So testing standards are established and based off those tests the cars are designed to protect the occupants with those tests in mind. Meanwhile hitting their weight and fuel economy targets. So now have the IIHS throw in a random test, and its no surprise some vehicles perform badly. OEMs cannot economically build a vehicle with every possible test the IIHS comes up with after the fact. Soon the IIHS could be testing the roof for falling space stations and when the highest safety rated vehicle fails, does it make it a bad vehicle that some bean counter didnt allow money to make the roof out of 1/4 inch steel? Thats how ridiculous your assessment of the Escape is.

  22. Frederick Schmidt Says:

    Drew, Ford made the driver side better in the test, why not the passenger? I know you just don’t stick in extra metal or bracing, but the proper changes should have been made and not have a test show Fords poor result. Bean counters do make decisions and its real shame the decision maker doesn’t value their passengers as much as drivers safety. You and I won’t agree on this subject and I’m glad other brands do design passenger side protection better than Fords Escape. The test results show this difference.

  23. Kevin Anderson Says:

    Alcohol has less energy density than gasoline and alcohol made from corn is more expensive to make than gasoline. Alcohol could be made from natural gas at a much lower cost, but that would not be “renewable”. Natural gas based alcohol would still help with security issues. However, if security were a real issue, you could just restrict import sources to just Canada and Mexico and solve the problem pretty quickly.

  24. Drew Says:

    Thank you Lambo. And the thick the roof, the heavier the roof and the higher the center of gravity… making it more prone to rollover by IIHS’s criteria. Of course, it didn’t matter to IIHS that stiff roofs mean less energy absorption, meaning a more violent rollovers. Ah, the Law of Unintended Consequences. But engineers have to deal with these things. IIHS does not.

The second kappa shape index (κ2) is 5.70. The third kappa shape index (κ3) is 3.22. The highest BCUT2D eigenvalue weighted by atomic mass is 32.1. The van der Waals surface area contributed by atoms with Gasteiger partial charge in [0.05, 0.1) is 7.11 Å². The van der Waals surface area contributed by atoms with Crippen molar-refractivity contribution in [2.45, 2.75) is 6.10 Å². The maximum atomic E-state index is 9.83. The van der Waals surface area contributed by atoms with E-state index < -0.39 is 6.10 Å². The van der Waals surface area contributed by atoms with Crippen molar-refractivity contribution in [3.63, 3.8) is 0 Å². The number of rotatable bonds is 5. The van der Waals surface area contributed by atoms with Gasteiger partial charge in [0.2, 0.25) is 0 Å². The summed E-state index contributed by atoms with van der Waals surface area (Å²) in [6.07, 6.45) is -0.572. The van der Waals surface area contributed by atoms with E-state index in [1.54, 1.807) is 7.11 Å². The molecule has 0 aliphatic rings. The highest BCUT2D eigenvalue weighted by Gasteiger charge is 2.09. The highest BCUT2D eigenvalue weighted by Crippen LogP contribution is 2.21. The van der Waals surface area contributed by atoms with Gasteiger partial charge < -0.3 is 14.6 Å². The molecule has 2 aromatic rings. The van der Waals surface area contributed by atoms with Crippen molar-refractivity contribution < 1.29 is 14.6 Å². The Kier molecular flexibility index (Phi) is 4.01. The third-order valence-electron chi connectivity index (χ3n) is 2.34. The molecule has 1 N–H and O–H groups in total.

25. Frederick Schmidt Says:

    21 I your opinion its ridiculous. Your example of a falling space station shows your train of thought. The test is a type of accident that happens, go to a salvage yard and you will see it. If crash tests were not done, we would still be driving around less crash worthy cars. It was companies like Volvo who showed other auto makers that safety can be designed into cars and still be a success.

  26. XA351GT Says:

    #15 How exactly is E85 cheaper when you use more of it to do the same distance. Personally I’d like to see it all gone. Turns gas mileage to crap eats up parts. Not much of a win at my viewpoint .

  27. Drew Says:

    25 – The scenario may be far fetched, but IIHS does have a test that requires a roof to withstand 3.5 time the vehicle’s weight. There are consequences for heavier roofs (as I mentioned in 24) and thicker pillars (obstructed visibility).

    Again, IIHS does not care about the consequences. They only care about promoting their anecdotal agenda (to keep in the media, which keeps funding alive from its member insurance companies).

  28. Lambo2015 Says:

    #25 as Sean mentioned according to the IIHS half of crashes are front end and half of those are overlap so your already down to 25% and of those, how many are passenger side? I bet its way less than half. So yes a lot more probable than falling space stations but at some point the safety has to be justified with actual risk.
    My point was tons of tests could be created that would embarrass many manufacturers including Volvo if the car isnt built with that test in mind. Its easy to go back later and say a vehicle wasn’t safe like the Pinto or the GM truck side-saddle gas tank. Both instances where the vehicles passed all government required tests at the time they where built and then were subjected to an impact that it was not designed for. These types of things force design changes on future vehicles but its impossible to design a vehicle for every possible accident while keeping it economical. Sadly everything has a cost justification including safety.

    Simply put because 100 cars a year catch fire should the makers install a fire suppression system? Adds $200 to every new car but your protected for that one in a 20 million chance your car is the one that catches fire. Is everyone willing to pay for that safety?